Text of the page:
Traffic was lighter than usual on the way home. The other drivers were acting unusually. Almost kind, given that this was Northern California. One bearded man actually slowed for him to merge from the entry ramp.

    He fiddled with the radio, through multiple stations before the song came on.

    “Catch a falling star and put it in your pocket...”

    The world is filled with coincidences, he thought.

    When the newscaster came on at the top of the hour, she seemed calm, measured, without urgency. “North Korea sent a message of gratitude to Kansas for the gift of two shiploads of wheat.”

    What the...

    “Russian and Ukrainian soldiers traded their rifles for musical instruments, and some danced to their rendition of Swan Lake.” A snippet of music followed.

    He consciously closed his jaw.

    “And finally, an international group of scientists are investigating a large meteorite that fell in Needles last night.”

    He pulled into his driveway as the music started again. His kids ran out the door to greet him, and his dog smiled knowingly.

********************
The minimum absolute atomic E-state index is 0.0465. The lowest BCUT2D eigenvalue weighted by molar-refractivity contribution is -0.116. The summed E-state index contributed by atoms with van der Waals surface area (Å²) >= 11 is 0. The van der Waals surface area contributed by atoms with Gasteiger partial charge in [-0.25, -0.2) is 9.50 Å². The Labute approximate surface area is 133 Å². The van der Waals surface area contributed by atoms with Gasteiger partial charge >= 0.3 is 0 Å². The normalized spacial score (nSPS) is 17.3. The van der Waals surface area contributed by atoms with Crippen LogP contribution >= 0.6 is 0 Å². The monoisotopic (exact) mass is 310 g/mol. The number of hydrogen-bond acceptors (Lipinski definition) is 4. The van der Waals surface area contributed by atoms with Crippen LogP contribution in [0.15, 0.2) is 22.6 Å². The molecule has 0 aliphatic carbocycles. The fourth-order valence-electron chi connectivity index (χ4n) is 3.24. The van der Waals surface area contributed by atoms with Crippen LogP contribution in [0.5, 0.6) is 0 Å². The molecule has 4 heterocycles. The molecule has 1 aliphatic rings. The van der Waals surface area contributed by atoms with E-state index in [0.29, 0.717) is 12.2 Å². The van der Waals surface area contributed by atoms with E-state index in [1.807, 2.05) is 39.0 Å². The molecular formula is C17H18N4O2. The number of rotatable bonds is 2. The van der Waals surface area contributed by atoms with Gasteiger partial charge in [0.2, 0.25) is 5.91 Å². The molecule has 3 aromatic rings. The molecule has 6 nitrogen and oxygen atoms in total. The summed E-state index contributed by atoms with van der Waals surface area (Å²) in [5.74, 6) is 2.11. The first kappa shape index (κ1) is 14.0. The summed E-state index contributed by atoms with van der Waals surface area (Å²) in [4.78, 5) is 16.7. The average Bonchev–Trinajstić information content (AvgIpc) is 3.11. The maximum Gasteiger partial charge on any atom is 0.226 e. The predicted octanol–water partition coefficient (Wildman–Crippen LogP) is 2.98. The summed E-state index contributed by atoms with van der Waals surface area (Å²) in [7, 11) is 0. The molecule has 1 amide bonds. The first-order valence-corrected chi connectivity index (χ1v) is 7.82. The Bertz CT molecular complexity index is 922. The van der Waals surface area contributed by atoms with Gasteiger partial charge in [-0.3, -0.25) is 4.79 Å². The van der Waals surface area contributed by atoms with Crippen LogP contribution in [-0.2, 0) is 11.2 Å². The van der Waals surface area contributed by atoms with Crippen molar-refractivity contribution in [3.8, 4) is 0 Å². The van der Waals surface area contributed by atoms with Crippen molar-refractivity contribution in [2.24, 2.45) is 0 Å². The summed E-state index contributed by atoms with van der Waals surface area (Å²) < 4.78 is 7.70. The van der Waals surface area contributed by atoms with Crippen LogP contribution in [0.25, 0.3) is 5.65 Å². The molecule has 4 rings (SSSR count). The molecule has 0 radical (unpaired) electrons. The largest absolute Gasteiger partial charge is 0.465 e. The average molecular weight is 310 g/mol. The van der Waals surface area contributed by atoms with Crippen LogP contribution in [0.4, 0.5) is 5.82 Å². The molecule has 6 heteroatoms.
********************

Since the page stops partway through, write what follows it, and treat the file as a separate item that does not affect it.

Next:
The meteor? It originated from the direction of Sirius, the Dog Star.

    1. Magical. Not a gift from the gods but a gift from the dogs, who we all know are kind to their core. Honestly, this works so perfectly, always skirting that edge of sentimentality without falling over it. Bravo.

    2. This piece was haunting. And lovely. It made me smile.

  4. Gost

    It's the power of three,
    Karma, anything sent out comes
    Back to the power of three,
    So hold on to your hate
    As it wastes away devouring
    Cos it's coming back to you
    By the power of three;
    Candles burning lighted drowned,
    Watching, digesting, starved,
    Your hate lays waste devouring itself
    And it's coming back to you with
    A kiss, the power of three.

    1. love the threes you use in this... "watching, digesting, starved"... beautiful

  5. This comment has been removed by the author.

  6. Oops, pasted that wrong! I'm writing on the London night bus!!!


    Daylight chasing daylight drowns
    As it follows you shaking, living,
    Rattling in its shoes, skeleton chasing, bones in a pit rotting,
    No heart, can you feel it pumping
    In the zero space, laid waste?
    I'm breathing as I drown down,
    Hear you whispering in the still,
    This clear light, this vessel, wall,
    And you surrender all as you speak,
    Uttering words without tongue,
    Shapeless, devoured. He's hunting
    And the lie got convoluted, bored,
    Where pictutes aren't what they are.
    I read you wrong. The stink sticks
    Yet you walk, a conflagation
    Flaming, as mallards soar in cursing

    1. Somehow, knowing where you wrote this helps how we interpret it. All the thoughts, all the flaws, all the busy words.